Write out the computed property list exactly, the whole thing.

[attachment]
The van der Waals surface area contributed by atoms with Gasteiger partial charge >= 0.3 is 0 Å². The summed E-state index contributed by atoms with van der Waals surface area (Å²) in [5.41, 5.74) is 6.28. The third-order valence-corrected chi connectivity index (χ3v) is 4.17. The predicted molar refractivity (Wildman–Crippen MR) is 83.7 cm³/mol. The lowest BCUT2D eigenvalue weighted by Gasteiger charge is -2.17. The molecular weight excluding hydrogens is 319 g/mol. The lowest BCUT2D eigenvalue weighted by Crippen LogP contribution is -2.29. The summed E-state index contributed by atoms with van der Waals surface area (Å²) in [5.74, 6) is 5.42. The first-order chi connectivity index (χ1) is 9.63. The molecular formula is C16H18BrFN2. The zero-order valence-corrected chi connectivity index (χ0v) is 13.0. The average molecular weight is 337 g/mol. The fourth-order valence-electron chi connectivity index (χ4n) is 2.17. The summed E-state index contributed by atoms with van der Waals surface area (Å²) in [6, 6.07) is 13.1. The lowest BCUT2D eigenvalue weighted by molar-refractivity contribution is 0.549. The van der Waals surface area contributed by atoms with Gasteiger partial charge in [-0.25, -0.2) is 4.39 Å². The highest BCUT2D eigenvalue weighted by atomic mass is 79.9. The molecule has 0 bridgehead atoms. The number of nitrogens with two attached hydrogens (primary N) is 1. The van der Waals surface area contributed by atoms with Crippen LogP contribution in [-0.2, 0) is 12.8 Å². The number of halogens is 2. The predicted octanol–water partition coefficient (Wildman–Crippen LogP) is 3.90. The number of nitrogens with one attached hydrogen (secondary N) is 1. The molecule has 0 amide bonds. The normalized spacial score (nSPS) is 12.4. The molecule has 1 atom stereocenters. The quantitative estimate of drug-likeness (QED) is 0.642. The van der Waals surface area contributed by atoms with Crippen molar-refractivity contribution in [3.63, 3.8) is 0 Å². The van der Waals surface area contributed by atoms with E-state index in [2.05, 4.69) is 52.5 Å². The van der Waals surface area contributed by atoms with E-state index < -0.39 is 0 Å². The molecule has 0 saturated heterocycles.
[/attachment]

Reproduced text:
The van der Waals surface area contributed by atoms with Gasteiger partial charge >= 0.3 is 0 Å². The summed E-state index contributed by atoms with van der Waals surface area (Å²) in [5.41, 5.74) is 6.28. The third-order valence-corrected chi connectivity index (χ3v) is 4.17. The predicted molar refractivity (Wildman–Crippen MR) is 83.7 cm³/mol. The lowest BCUT2D eigenvalue weighted by Gasteiger charge is -2.17. The molecular weight excluding hydrogens is 319 g/mol. The lowest BCUT2D eigenvalue weighted by Crippen LogP contribution is -2.29. The summed E-state index contributed by atoms with van der Waals surface area (Å²) in [5.74, 6) is 5.42. The first-order chi connectivity index (χ1) is 9.63. The molecular formula is C16H18BrFN2. The zero-order valence-corrected chi connectivity index (χ0v) is 13.0. The average molecular weight is 337 g/mol. The fourth-order valence-electron chi connectivity index (χ4n) is 2.17. The summed E-state index contributed by atoms with van der Waals surface area (Å²) in [6, 6.07) is 13.1. The lowest BCUT2D eigenvalue weighted by molar-refractivity contribution is 0.549. The van der Waals surface area contributed by atoms with Gasteiger partial charge in [-0.25, -0.2) is 4.39 Å². The highest BCUT2D eigenvalue weighted by atomic mass is 79.9. The molecule has 0 bridgehead atoms. The number of nitrogens with two attached hydrogens (primary N) is 1. The van der Waals surface area contributed by atoms with Crippen LogP contribution in [-0.2, 0) is 12.8 Å². The number of halogens is 2. The predicted octanol–water partition coefficient (Wildman–Crippen LogP) is 3.90. The number of nitrogens with one attached hydrogen (secondary N) is 1. The molecule has 0 amide bonds. The normalized spacial score (nSPS) is 12.4. The molecule has 1 atom stereocenters. The quantitative estimate of drug-likeness (QED) is 0.642. The van der Waals surface area contributed by atoms with Crippen molar-refractivity contribution in [3.63, 3.8) is 0 Å². The van der Waals surface area contributed by atoms with E-state index in [2.05, 4.69) is 52.5 Å². The van der Waals surface area contributed by atoms with E-state index < -0.39 is 0 Å². The molecule has 0 saturated heterocycles.